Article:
Scientists' Instincts Are Often Impaired by Human Cognitive Biases When Making Drug Discovery Decisions
News Nov 29, 2010
The challenges of decision-making arise from the importance of multiple/conflicting criteria to the success of a potential drug molecule, the large amount of data generated and the inherent uncertainty in that data. The study illustrates how biased decisions in drug discovery can result in scientists missing good compounds by not searching widely enough and wasting resources by clinging to ideas that should be dismissed. The new paper: "Overcoming Psychological Barriers to Good Discovery Decisions" is published in Drug Discovery Today (2010) Volume 15, Numbers 13/14_July 2010.
A version may be downloaded free of charge from www.optibrium.com/community/.
The paper identifies that while company rules, processes and systems seek to foster objectivity, common biases in decision making may hinder achievement of best possible performance. Psychological research proves again and again that people are bad at making complex decisions where there is risk involved. The paper demonstrates how better individual and team decision-making within drug discovery would enhance R&D performance.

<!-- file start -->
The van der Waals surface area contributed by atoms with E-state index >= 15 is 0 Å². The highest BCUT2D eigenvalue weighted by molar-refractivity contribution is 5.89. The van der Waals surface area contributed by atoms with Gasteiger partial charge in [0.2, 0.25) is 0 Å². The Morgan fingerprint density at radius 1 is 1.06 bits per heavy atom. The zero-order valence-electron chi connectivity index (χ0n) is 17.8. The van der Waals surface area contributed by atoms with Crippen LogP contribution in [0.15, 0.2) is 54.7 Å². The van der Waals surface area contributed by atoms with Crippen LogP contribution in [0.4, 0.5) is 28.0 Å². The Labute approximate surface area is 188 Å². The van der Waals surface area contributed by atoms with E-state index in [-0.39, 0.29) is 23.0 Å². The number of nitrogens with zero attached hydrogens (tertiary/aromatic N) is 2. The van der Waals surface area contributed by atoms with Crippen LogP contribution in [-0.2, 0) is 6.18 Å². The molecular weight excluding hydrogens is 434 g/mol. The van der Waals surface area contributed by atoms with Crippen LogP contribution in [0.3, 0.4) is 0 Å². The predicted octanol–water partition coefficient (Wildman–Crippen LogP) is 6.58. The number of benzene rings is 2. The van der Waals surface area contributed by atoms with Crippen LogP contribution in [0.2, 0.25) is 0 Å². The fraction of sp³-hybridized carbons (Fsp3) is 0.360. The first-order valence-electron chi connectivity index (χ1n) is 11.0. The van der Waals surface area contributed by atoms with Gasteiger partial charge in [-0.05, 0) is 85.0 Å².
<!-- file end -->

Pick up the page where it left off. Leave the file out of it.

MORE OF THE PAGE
Feedback on problem solving performance could be one of the simplest measures to improve selection of compounds and effective screening sequences. The study also highlights that computational tools provide a more scientific approach that encourages objective consideration of all of the available information, helping scientists make decisions that are both balanced and rational, in the domains of library design, compound selection, screening, profiling and experimental design.
Drug discovery leaders receive much conflicting advice on possible ways to improve productivity and restore the rate of successful drug launches.
Continuing technology investment, outsourcing of shared services and formation of smaller, disease-specific units, which bring researchers closer to clinicians are all current trends. However, senior management cannot afford to ignore the human dimension - are their teams making the best possible decisions given the information available to them, or that could be available given the right experiments?
Dr. Andrew Chadwick, Principal Consultant, Tessella, explains, "Past experience shows that many practical researchers remain baffled or confused by probabilistic models and so shy away from formal decision analysis. Yet reliance on gut instinct tends to lead to consistent patterns of mistakes. Discovery groups need to define and encourage 'best practice' to conduct projects in a way that captures wider company and industry experience. There is a need to make this as simple and accessible as possible via a more scientific approach."
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